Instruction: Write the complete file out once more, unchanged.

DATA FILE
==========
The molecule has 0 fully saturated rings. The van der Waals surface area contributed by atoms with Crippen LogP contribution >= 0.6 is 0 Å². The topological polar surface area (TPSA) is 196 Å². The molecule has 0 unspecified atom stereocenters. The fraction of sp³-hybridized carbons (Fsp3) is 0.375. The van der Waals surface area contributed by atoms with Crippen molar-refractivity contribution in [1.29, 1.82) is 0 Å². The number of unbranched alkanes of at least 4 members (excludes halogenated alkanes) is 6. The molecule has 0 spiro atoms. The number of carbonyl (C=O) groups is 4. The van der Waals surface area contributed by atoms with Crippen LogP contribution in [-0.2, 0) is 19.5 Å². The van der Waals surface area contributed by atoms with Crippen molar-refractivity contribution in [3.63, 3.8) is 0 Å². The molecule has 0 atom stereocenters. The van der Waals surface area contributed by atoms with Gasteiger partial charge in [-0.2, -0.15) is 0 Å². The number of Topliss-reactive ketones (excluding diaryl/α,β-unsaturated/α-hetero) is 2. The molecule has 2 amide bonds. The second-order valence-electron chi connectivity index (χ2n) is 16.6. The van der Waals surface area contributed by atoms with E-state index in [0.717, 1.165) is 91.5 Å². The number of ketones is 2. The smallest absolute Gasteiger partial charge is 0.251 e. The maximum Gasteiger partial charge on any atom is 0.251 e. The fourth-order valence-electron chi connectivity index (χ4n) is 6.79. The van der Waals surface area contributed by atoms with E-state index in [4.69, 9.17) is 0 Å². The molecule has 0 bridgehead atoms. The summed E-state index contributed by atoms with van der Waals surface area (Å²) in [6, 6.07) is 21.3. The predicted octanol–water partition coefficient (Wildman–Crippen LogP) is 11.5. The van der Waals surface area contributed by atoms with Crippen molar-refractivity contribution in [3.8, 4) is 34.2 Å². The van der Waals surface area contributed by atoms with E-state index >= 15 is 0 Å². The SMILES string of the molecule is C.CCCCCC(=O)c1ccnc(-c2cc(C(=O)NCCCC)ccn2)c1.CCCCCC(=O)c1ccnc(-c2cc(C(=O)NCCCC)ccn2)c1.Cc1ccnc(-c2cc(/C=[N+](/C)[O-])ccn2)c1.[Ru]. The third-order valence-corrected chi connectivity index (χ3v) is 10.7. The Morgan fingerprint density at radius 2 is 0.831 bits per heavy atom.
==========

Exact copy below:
The molecule has 0 fully saturated rings. The van der Waals surface area contributed by atoms with Crippen LogP contribution >= 0.6 is 0 Å². The topological polar surface area (TPSA) is 196 Å². The molecule has 0 unspecified atom stereocenters. The fraction of sp³-hybridized carbons (Fsp3) is 0.375. The van der Waals surface area contributed by atoms with Crippen molar-refractivity contribution in [1.29, 1.82) is 0 Å². The number of unbranched alkanes of at least 4 members (excludes halogenated alkanes) is 6. The molecule has 0 spiro atoms. The number of carbonyl (C=O) groups is 4. The van der Waals surface area contributed by atoms with Crippen LogP contribution in [-0.2, 0) is 19.5 Å². The van der Waals surface area contributed by atoms with Crippen molar-refractivity contribution in [3.63, 3.8) is 0 Å². The molecule has 0 atom stereocenters. The van der Waals surface area contributed by atoms with Gasteiger partial charge in [-0.2, -0.15) is 0 Å². The number of Topliss-reactive ketones (excluding diaryl/α,β-unsaturated/α-hetero) is 2. The molecule has 2 amide bonds. The second-order valence-electron chi connectivity index (χ2n) is 16.6. The van der Waals surface area contributed by atoms with E-state index in [0.717, 1.165) is 91.5 Å². The number of ketones is 2. The smallest absolute Gasteiger partial charge is 0.251 e. The maximum Gasteiger partial charge on any atom is 0.251 e. The fourth-order valence-electron chi connectivity index (χ4n) is 6.79. The van der Waals surface area contributed by atoms with E-state index in [4.69, 9.17) is 0 Å². The molecule has 0 bridgehead atoms. The summed E-state index contributed by atoms with van der Waals surface area (Å²) in [6, 6.07) is 21.3. The predicted octanol–water partition coefficient (Wildman–Crippen LogP) is 11.5. The van der Waals surface area contributed by atoms with Crippen molar-refractivity contribution in [3.8, 4) is 34.2 Å². The van der Waals surface area contributed by atoms with E-state index >= 15 is 0 Å². The SMILES string of the molecule is C.CCCCCC(=O)c1ccnc(-c2cc(C(=O)NCCCC)ccn2)c1.CCCCCC(=O)c1ccnc(-c2cc(C(=O)NCCCC)ccn2)c1.Cc1ccnc(-c2cc(/C=[N+](/C)[O-])ccn2)c1.[Ru]. The third-order valence-corrected chi connectivity index (χ3v) is 10.7. The Morgan fingerprint density at radius 2 is 0.831 bits per heavy atom.